In "The Assistant Economy," Dissent Magazine analyses the privileged and idiosyncratic career path of "personal assistants" who serve a single high-profile professional, often in a creative field, in a job that often provides no direct promotion opportunities (a movie director can't train you to replace them) but plenty of indirect ones. Here are a few practical tips.
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To get hired, get aggressive.
These idiosyncratic jobs often aren't advertised publicly. If you want to assist a famous artist, writer or director, find any way to interact with them. New Yorker writer Adam Gopnik found his assistant when she approached him after a reading. As White House Deputy Chief of Staff, Karl Rove hired an assistant who had organised a seamless visit for him to the Harvard campus.
Unfortunately, this approach gives a hefty advantage to those who attend elite universities or grow up with family connections. If you're lacking both, you'll need to find ways to distinguish yourself, and keep an eye out for any potential employers visiting your area for talks or conferences.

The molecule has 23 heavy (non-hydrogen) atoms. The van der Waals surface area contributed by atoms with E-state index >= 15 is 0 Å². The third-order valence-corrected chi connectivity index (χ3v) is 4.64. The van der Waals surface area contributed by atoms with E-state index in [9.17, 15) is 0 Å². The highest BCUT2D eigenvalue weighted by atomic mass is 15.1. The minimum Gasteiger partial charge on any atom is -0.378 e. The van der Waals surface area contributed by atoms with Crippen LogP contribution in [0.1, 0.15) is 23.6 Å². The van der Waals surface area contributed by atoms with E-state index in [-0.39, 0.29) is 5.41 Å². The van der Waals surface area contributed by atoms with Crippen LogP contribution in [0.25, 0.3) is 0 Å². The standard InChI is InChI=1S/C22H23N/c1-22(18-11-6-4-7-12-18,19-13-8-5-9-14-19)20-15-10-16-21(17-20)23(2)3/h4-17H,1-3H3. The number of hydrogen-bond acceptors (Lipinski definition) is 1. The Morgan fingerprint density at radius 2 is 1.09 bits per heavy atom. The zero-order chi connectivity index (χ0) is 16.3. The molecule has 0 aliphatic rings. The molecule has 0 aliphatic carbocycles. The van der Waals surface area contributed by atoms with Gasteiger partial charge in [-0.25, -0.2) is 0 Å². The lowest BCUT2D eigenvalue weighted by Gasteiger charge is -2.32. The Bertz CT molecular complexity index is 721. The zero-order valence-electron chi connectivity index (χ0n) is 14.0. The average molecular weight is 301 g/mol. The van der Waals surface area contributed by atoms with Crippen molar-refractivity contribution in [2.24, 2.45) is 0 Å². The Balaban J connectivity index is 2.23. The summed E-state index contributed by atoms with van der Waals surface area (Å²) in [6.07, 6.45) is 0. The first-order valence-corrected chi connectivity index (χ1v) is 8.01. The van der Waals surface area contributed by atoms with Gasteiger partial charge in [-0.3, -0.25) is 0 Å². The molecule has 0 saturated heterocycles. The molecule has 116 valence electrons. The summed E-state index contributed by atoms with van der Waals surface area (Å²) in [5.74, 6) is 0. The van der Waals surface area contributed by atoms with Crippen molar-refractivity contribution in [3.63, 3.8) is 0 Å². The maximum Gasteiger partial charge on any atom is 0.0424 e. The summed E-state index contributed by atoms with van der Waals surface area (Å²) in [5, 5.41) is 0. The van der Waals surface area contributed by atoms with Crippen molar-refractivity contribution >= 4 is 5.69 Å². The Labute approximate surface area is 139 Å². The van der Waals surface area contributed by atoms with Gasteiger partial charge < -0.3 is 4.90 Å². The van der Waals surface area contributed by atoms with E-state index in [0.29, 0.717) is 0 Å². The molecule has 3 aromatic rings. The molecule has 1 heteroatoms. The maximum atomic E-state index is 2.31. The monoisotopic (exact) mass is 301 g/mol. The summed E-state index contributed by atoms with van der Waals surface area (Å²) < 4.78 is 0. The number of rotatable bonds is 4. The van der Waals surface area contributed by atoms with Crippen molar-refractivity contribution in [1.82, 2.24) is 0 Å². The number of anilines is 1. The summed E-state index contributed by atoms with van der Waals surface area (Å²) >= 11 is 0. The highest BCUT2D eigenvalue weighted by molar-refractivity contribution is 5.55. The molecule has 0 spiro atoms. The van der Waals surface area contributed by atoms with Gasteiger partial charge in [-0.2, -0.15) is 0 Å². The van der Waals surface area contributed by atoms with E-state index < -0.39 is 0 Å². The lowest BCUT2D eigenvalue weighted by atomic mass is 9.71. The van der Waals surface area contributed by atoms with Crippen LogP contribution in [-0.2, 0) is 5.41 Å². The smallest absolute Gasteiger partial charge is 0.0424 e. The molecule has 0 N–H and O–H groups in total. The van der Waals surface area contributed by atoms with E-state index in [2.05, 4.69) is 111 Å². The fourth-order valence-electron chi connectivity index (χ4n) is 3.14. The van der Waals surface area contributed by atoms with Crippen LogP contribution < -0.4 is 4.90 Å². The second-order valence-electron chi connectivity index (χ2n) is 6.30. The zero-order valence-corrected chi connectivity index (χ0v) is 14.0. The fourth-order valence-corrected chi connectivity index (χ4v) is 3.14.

Be ready to do anything.
Here's an advantage for the less elite applicants: Emphasise your willingness to do any task, such as running personal errands (which you'll inevitably be assigned anyway). Assistants get breathtaking access to the inner workings of creative industries, but only because they have to handle all the attendant details. This includes a lot of managing your boss's ego.
To move on, get aggressive again.
The personal assistant role is an unusually dead-end job, since it's unusually closed off from the larger workplace, and since the manager is at the top of the field, not one rung up the corporate ladder. It's in an employer's best interest to keep the assistant around forever, and some will get very selfish about it. So when it's time to leave, you need to do the work of finding your next step.
The Assistant Economy [Dissent]